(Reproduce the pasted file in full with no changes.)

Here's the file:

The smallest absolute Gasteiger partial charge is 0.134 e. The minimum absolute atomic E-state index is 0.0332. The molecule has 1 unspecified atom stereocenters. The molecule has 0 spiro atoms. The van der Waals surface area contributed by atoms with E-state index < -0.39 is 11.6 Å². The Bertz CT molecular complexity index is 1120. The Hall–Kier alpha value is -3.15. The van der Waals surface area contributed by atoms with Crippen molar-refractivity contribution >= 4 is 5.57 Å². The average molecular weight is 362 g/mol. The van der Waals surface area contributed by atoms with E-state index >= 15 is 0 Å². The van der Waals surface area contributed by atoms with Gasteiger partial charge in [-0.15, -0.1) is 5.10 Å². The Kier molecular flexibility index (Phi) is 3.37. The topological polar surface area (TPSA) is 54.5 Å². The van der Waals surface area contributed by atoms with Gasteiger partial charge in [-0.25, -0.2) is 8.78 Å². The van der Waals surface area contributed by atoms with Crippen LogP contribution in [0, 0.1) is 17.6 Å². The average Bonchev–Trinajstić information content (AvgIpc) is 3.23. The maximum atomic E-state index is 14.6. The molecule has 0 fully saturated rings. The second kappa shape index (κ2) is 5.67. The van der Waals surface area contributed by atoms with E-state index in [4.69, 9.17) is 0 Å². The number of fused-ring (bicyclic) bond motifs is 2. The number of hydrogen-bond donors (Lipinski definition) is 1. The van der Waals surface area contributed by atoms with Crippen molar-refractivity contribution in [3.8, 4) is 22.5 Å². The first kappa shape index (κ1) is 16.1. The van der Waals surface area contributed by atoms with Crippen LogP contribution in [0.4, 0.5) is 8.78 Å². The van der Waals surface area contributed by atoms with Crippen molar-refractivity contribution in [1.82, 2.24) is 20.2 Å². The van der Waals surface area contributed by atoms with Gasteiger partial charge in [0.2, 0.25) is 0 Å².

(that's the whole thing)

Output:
The smallest absolute Gasteiger partial charge is 0.134 e. The minimum absolute atomic E-state index is 0.0332. The molecule has 1 unspecified atom stereocenters. The molecule has 0 spiro atoms. The van der Waals surface area contributed by atoms with E-state index < -0.39 is 11.6 Å². The Bertz CT molecular complexity index is 1120. The Hall–Kier alpha value is -3.15. The van der Waals surface area contributed by atoms with Crippen molar-refractivity contribution >= 4 is 5.57 Å². The average molecular weight is 362 g/mol. The van der Waals surface area contributed by atoms with E-state index >= 15 is 0 Å². The van der Waals surface area contributed by atoms with Gasteiger partial charge in [-0.15, -0.1) is 5.10 Å². The Kier molecular flexibility index (Phi) is 3.37. The topological polar surface area (TPSA) is 54.5 Å². The van der Waals surface area contributed by atoms with Gasteiger partial charge in [-0.25, -0.2) is 8.78 Å². The van der Waals surface area contributed by atoms with Crippen LogP contribution in [0, 0.1) is 17.6 Å². The average Bonchev–Trinajstić information content (AvgIpc) is 3.23. The maximum atomic E-state index is 14.6. The molecule has 0 fully saturated rings. The second kappa shape index (κ2) is 5.67. The van der Waals surface area contributed by atoms with E-state index in [4.69, 9.17) is 0 Å². The number of fused-ring (bicyclic) bond motifs is 2. The number of hydrogen-bond donors (Lipinski definition) is 1. The van der Waals surface area contributed by atoms with Crippen molar-refractivity contribution in [3.8, 4) is 22.5 Å². The first kappa shape index (κ1) is 16.1. The van der Waals surface area contributed by atoms with Crippen LogP contribution in [0.4, 0.5) is 8.78 Å². The van der Waals surface area contributed by atoms with Crippen molar-refractivity contribution in [1.82, 2.24) is 20.2 Å². The van der Waals surface area contributed by atoms with Gasteiger partial charge in [0.2, 0.25) is 0 Å².